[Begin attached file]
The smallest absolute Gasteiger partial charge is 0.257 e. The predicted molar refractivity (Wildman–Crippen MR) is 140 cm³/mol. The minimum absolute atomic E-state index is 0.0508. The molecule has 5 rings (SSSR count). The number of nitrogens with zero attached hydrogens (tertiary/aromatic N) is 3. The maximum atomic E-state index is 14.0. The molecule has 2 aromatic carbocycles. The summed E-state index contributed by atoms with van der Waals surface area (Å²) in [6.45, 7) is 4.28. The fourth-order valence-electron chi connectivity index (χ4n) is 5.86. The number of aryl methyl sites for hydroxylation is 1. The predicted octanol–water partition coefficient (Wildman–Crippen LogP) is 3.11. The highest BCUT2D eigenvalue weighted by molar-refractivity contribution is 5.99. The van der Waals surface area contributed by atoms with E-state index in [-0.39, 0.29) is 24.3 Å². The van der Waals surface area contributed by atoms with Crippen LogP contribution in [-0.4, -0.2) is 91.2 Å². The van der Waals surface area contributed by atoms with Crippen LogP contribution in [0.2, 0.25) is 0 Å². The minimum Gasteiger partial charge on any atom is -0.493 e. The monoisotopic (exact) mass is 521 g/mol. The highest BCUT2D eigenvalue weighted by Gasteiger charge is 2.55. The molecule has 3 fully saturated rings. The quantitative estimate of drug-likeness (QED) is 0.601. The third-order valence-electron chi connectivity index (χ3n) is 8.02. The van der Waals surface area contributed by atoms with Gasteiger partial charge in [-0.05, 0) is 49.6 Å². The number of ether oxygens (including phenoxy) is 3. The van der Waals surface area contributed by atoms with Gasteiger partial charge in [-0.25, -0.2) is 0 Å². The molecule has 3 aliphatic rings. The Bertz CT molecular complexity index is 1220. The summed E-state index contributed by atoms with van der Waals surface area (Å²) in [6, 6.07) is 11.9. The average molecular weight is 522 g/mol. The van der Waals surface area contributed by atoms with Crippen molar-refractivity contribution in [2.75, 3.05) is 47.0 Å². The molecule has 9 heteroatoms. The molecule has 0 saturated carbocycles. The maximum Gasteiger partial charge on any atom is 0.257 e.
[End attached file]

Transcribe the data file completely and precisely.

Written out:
The smallest absolute Gasteiger partial charge is 0.257 e. The predicted molar refractivity (Wildman–Crippen MR) is 140 cm³/mol. The minimum absolute atomic E-state index is 0.0508. The molecule has 5 rings (SSSR count). The number of nitrogens with zero attached hydrogens (tertiary/aromatic N) is 3. The maximum atomic E-state index is 14.0. The molecule has 2 aromatic carbocycles. The summed E-state index contributed by atoms with van der Waals surface area (Å²) in [6.45, 7) is 4.28. The fourth-order valence-electron chi connectivity index (χ4n) is 5.86. The number of aryl methyl sites for hydroxylation is 1. The predicted octanol–water partition coefficient (Wildman–Crippen LogP) is 3.11. The highest BCUT2D eigenvalue weighted by molar-refractivity contribution is 5.99. The van der Waals surface area contributed by atoms with E-state index in [-0.39, 0.29) is 24.3 Å². The van der Waals surface area contributed by atoms with Crippen LogP contribution in [-0.4, -0.2) is 91.2 Å². The van der Waals surface area contributed by atoms with Crippen LogP contribution in [0.2, 0.25) is 0 Å². The minimum Gasteiger partial charge on any atom is -0.493 e. The monoisotopic (exact) mass is 521 g/mol. The highest BCUT2D eigenvalue weighted by Gasteiger charge is 2.55. The molecule has 3 fully saturated rings. The quantitative estimate of drug-likeness (QED) is 0.601. The third-order valence-electron chi connectivity index (χ3n) is 8.02. The van der Waals surface area contributed by atoms with Gasteiger partial charge in [-0.05, 0) is 49.6 Å². The number of ether oxygens (including phenoxy) is 3. The van der Waals surface area contributed by atoms with Gasteiger partial charge in [-0.25, -0.2) is 0 Å². The molecule has 3 aliphatic rings. The Bertz CT molecular complexity index is 1220. The summed E-state index contributed by atoms with van der Waals surface area (Å²) in [6, 6.07) is 11.9. The average molecular weight is 522 g/mol. The van der Waals surface area contributed by atoms with Crippen molar-refractivity contribution in [2.75, 3.05) is 47.0 Å². The molecule has 9 heteroatoms. The molecule has 0 saturated carbocycles. The maximum Gasteiger partial charge on any atom is 0.257 e.